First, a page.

Science, Scientism and Psychiatry


The notion that science is pristinely “objective,” value-free, and productive of necessary and certain truths is a misleading vestige of logical empiricism (also called logical positivism)—the philosophical school that emerged from the “Vienna circle” of philosophers during the 1920s and 30s.

Following the devastating critique of W.V.O. Quine and other philosophers, logical empiricism was largely discredited by the 1960s [12]. Yet in the public consciousness, the notion of a purely objective, value-free medical science has persisted—accompanied by persistent attempts to segregate psychiatry from the rest of medicine.

Thus, we often hear critics of psychiatry claim that, “unlike other medical specialties, psychiatry has no objective, biological tests”; or “psychiatrists, unlike other doctors, simply vote their diagnoses into or out of existence.”

These fallacious claims are expressions of both scientism and an outdated “triumphalist” account of science—not science as understood by most modern philosophers of science. Thus, philosopher Adam Morton notes that the idealized image of science as the objective discoverer of Nature’s Truths is largely fiction.

Rather, as we have just seen with respect to thyroid cancer, “…most scientific theories are eventually rejected and replaced with alternatives; and in retrospect, the reasons given for their adoption often do not look very impressive…[moreover] contemporary science is a large and rambling structure, incorporating many different disciplines from theoretical astronomy to sociology and psychology…” [13].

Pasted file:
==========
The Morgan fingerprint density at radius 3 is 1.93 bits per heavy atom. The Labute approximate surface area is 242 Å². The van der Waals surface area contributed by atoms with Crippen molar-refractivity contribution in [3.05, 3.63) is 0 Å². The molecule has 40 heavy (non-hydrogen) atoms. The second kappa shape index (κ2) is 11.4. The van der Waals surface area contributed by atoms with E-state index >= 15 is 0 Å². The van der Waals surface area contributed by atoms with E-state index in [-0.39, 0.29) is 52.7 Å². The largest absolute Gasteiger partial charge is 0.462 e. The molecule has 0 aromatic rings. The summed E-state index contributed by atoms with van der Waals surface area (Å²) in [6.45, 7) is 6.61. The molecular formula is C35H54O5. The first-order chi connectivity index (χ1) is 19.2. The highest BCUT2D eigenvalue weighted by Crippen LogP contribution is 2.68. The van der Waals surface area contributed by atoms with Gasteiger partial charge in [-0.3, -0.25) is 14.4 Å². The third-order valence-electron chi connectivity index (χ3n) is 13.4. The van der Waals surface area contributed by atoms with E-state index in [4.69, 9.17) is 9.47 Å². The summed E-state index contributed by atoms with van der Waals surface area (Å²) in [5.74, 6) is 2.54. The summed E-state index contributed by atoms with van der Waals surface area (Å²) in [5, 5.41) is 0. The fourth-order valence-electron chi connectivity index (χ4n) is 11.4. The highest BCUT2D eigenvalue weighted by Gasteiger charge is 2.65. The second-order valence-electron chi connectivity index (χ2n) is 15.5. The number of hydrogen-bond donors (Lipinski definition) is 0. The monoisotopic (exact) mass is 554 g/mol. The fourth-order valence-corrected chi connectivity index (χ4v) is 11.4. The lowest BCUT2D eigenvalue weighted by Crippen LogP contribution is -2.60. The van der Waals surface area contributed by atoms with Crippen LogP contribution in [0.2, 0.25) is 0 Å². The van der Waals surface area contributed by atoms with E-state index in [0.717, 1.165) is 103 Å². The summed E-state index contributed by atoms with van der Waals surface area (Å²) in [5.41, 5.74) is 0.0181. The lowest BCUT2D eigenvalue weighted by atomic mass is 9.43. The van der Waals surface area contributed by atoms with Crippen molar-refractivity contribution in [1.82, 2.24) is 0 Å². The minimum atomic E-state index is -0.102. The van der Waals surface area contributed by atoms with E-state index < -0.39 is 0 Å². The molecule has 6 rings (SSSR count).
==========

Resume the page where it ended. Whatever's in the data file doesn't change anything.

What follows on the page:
Psychiatry, like all medical disciplines, aims at discovering useful facts about the human condition, in order to reduce suffering and incapacity and enhance life. But, like all the other medical specialties, psychiatry must use judgment and interpretation in the service of these goals, knowing that scientific “truths” are always tentative–and often temporary.


Acknowledgments: I wish to thank Dr. Bernard J. Carroll and Dr. Jose de Leon for helpful comments and/or references related to this article.  Thanks to Dr. Bret Stetka and Medscape for their permission to reprint this piece []

Science, Scientism and Psychiatry

Ronald Pies, MD

Ronald Pies, MD, is Professor of Psychiatry and Lecturer on Bioethics & Humanities at SUNY Upstate Medical University, Syracuse, NY; and Clinical Professor of Psychiatry, Tufts University School of Medicine, Boston. His latest book is entitled, Don't Worry -- Nothing Will Turn Out All Right!: The Optipessimist's Guide to the Fulfilled Life. He is also the author of the essay collection, Psychiatry on the Edge (Nova Publishing); as well as the novel, The Director of Minor Tragedies (iUniverse) and the poetry chapbook, The Myeloma Year. He is a regular contributor to Psych Central.


APA Reference
Pies, R. (2016). Science, Scientism and Psychiatry. Psych Central. Retrieved on January 22, 2020, from


Scientifically Reviewed
Last updated: 27 May 2016
Last reviewed: By John M. Grohol, Psy.D. on 27 May 2016
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